4. Myth! Oh, Myth! Wherein I tug my lapel outward, revealing my official geek badge. Step back a little and Star Wars Episode II: Attack of the Clones, The Lord of the Rings: The Two Towers and Harry Potter and the Chamber of Secrets are essentially the same thing: second installments in enormously overwrought (and overmarketed) studio juggernauts filled with eye-popping effects and lightly sketched characters. Get into them, though -- as most of Earth knows -- and you've got the potential for endless wonders: big stories, archetypal energies, magic, metaphors and, most important, worlds much less nauseating than the mall where you're watching these things.
3. Important But Not Boring! With Max, writer-director Menno Meyjes took the concept of Hitler as human being (teetering on the brink, natch) and made it work. The fabulous Noah Taylor (Vanilla Sky) plays the young führer, and a terrific John Cusack plays the eponymous Jewish art dealer who gives the disturbed painter and propagandist a shot. Totally compelling. Include here also Spike Lee's The 25th Hour, the strongest shot of post-9/11 New York we've seen so far. Although Barry Pepper's tantrums come across as a joke, David Benioff's tale of compassion and retribution gets to the heart of our nation's pain -- and hope. You already know that Bowling for Columbine is a triumph and all that -- but really, it's one of the most stirring documentaries ever made, with big hammy Michael Moore finally growing up and compelling us to love and loathe our gun-crazy country, but above all to look at it. Grounded in recent history, Paul Greengrass's gritty, documentarylike Bloody Sunday -- a reenactment of the massacre in Derry, Ireland, in 1972 -- proves scariest of all, as thousands of English soldiers open fire and ignite the powder keg of Troubles we can all find disturbingly familiar.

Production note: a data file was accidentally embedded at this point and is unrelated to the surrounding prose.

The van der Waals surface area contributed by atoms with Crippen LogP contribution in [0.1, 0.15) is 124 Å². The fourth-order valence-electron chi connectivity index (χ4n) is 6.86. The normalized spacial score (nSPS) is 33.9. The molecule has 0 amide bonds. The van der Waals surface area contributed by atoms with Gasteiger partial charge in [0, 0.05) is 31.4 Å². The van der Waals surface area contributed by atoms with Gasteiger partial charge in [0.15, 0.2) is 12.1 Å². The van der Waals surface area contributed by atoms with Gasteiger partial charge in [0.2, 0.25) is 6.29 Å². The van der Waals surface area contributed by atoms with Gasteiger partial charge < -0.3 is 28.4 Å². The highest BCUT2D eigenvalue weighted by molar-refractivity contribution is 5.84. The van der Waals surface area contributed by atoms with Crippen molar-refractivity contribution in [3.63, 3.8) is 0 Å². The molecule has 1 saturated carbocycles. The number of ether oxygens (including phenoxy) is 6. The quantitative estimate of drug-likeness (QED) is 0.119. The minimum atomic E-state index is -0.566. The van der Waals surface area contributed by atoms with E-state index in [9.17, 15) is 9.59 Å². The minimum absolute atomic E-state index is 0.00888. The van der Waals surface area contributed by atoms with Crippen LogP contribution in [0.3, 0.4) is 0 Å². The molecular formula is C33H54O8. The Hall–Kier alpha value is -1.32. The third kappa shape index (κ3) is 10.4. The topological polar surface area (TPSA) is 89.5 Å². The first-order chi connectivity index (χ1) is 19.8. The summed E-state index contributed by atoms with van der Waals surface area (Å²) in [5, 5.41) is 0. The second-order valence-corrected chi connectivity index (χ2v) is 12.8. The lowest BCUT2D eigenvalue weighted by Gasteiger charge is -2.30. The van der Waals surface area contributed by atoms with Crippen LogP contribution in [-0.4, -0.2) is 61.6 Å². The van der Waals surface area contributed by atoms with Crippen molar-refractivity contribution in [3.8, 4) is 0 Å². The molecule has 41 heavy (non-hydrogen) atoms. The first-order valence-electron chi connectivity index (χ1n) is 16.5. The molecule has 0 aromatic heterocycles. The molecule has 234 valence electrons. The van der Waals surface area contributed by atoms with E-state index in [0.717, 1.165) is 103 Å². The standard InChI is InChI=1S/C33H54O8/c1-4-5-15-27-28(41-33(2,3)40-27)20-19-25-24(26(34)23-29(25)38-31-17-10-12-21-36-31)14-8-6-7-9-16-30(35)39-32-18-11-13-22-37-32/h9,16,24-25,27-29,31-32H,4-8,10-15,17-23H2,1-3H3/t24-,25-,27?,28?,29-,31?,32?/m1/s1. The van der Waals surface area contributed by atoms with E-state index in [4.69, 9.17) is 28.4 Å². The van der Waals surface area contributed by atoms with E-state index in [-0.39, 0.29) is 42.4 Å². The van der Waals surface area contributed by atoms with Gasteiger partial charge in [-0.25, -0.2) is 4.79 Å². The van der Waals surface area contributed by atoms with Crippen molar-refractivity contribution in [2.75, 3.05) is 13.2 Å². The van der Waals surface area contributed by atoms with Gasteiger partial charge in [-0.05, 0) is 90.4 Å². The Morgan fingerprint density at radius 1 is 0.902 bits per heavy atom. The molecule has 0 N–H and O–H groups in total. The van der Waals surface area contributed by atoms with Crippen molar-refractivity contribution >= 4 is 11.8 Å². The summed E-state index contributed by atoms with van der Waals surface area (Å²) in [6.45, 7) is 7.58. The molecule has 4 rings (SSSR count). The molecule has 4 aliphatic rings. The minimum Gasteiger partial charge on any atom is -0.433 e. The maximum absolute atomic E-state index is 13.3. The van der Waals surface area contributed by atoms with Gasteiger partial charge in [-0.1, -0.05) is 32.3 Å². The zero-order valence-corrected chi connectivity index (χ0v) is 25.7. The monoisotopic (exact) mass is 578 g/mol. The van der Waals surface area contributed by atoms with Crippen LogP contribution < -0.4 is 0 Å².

2. Ain't That America! Something from this continent called out in 2002, and it was literally awesome. Alexander Payne's About Schmidt tore into the staid heart of Middle America and let us have a good long laugh (and weep) over it, and Jack Nicholson delivered one of the three top performances of his career (with Cuckoo's Nest and The Shining). Equally impressive this year were two native films, both beautiful, funny, harrowing and exciting. Zacharias Kunuk's The Fast Runner (Atanarjuat) held me totally compelled as an Inuit legend unfolded across the Canadian tundra and an indigenous cinema strode boldly forward. Meanwhile, Skins by Chris Eyre (Smoke Signals) showed us "the other American heroes" on the Pine Ridge Reservation in South Dakota. It's a humble film, simple in execution, but greatly absorbing, especially for the unforgettable presence of Graham Greene as the dispirited Mogie Yellow Lodge, fighting to hold on to any shred of his people's heritage while parading around in his favorite Madonna T-shirt. All three of these films enthusiastically hold up to North America their scintillating mirrors. By all means, take a look.